Predatory bacteria attack in 'military-style' waves
Nov 23, 2008 - 10:54:06 AM
Washington, Oct 30 - A soil bacteria like M. xanthus executes a wave-like 'military-style' attack in a swarm against their prey, before gobbling them up and moving on.
Despite its deadly role, M. xanthus is harmless to humans and might be used to destroy harmful bacteria on surfaces or in human infections, said John Kirby, associate professor of microbiology at the University of Iowa - Carver College of Medicine.
'When an M. xanthus aggregate is placed inside a colony of E. coli bacteria,' it 'proceeds to eat the colony from the inside out and creates a rippling pattern as the swarm moves through the prey cells,' Kirby said.
'We now know that this rippling pattern is the highly organised behaviour of thousands of cells working in concert to digest the prey.'
'It may be that we can modify this predator-prey relationship or apply it to medically relevant situations,' Kirby said. 'It would be amazing if we could adapt its predatory ability to get rid of harmful bacteria that reside in places we don't want them, including in hospitals or on medical implants.'
The U-I team also showed that the ripple wavelength is adaptable. At high prey density, M. xanthus forms ripples with shorter wavelengths. As prey density decreases, the ripple wavelength gets longer. Eventually, when there is no more prey, the rippling behaviour dissipates.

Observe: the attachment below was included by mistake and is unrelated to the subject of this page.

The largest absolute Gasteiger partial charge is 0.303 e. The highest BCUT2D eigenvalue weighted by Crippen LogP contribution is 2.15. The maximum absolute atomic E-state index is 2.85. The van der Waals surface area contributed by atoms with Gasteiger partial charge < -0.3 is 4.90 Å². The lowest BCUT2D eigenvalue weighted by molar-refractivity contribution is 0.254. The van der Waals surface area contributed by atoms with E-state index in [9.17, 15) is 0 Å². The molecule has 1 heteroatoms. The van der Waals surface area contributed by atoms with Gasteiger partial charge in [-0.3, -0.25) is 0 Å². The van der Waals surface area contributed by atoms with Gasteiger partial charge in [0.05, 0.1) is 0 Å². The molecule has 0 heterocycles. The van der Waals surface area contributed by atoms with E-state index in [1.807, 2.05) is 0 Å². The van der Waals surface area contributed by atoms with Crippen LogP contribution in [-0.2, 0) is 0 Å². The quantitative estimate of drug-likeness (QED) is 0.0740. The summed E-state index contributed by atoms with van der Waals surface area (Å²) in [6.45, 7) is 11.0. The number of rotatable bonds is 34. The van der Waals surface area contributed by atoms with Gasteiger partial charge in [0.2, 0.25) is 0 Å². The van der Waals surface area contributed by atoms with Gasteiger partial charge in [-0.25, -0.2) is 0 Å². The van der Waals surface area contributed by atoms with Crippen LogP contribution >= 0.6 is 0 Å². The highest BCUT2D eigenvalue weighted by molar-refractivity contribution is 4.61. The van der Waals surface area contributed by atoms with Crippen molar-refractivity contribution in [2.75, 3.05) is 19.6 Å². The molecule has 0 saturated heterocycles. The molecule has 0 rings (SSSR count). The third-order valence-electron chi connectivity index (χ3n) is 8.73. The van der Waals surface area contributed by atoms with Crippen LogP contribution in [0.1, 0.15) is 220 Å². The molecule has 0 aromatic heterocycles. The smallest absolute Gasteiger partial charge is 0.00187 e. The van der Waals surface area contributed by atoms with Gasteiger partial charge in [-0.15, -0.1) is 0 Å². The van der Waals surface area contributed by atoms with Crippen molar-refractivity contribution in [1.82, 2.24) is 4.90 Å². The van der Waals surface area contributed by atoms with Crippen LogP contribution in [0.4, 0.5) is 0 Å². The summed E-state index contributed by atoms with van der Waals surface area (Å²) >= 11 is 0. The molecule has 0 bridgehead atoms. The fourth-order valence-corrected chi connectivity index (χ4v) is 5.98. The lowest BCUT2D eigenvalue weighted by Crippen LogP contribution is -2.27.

M. xanthus lives in a multi-cellular unit that can change its structure and behaviour in response to changing availability of prey. This adaptive ability to control movement in response to an environmental stimulus is called chemotaxis, and the research team coined the term predataxis to describe its behaviour in response to prey, said a U-I press release.
These findings were published online in the Proceedings of the National Academy of Sciences - early edition.
In earlier studies, Kirby and James Berleman, postdoctoral fellow in Kirby's lab, showed that the presence of prey causes M. xanthus to form parallel rippling waves that move toward and through prey bacteria.
Now, how the bacteria organise to form these travelling waves in response to the presence of prey is the subject of the study.
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